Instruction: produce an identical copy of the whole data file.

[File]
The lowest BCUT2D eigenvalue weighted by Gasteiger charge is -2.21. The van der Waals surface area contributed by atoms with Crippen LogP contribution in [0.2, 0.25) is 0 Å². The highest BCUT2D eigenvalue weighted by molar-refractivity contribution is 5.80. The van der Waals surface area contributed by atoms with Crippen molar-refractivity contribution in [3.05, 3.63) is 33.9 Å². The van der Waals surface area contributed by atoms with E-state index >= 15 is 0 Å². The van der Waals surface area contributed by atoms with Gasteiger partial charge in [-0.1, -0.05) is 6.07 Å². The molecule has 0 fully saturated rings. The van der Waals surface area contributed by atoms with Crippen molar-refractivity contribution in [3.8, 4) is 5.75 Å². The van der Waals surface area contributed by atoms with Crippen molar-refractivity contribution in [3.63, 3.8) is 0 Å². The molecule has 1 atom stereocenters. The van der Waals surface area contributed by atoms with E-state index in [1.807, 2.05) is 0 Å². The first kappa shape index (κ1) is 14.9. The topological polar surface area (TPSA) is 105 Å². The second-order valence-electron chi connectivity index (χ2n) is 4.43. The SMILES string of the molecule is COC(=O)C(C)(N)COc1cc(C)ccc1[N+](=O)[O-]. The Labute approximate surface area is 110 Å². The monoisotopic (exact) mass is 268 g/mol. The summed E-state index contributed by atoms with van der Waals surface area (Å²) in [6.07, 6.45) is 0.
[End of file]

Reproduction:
The lowest BCUT2D eigenvalue weighted by Gasteiger charge is -2.21. The van der Waals surface area contributed by atoms with Crippen LogP contribution in [0.2, 0.25) is 0 Å². The highest BCUT2D eigenvalue weighted by molar-refractivity contribution is 5.80. The van der Waals surface area contributed by atoms with Crippen molar-refractivity contribution in [3.05, 3.63) is 33.9 Å². The van der Waals surface area contributed by atoms with E-state index >= 15 is 0 Å². The van der Waals surface area contributed by atoms with Gasteiger partial charge in [-0.1, -0.05) is 6.07 Å². The molecule has 0 fully saturated rings. The van der Waals surface area contributed by atoms with Crippen molar-refractivity contribution in [3.8, 4) is 5.75 Å². The van der Waals surface area contributed by atoms with Crippen molar-refractivity contribution in [3.63, 3.8) is 0 Å². The molecule has 1 atom stereocenters. The van der Waals surface area contributed by atoms with E-state index in [1.807, 2.05) is 0 Å². The first kappa shape index (κ1) is 14.9. The topological polar surface area (TPSA) is 105 Å². The second-order valence-electron chi connectivity index (χ2n) is 4.43. The SMILES string of the molecule is COC(=O)C(C)(N)COc1cc(C)ccc1[N+](=O)[O-]. The Labute approximate surface area is 110 Å². The monoisotopic (exact) mass is 268 g/mol. The summed E-state index contributed by atoms with van der Waals surface area (Å²) in [6.07, 6.45) is 0.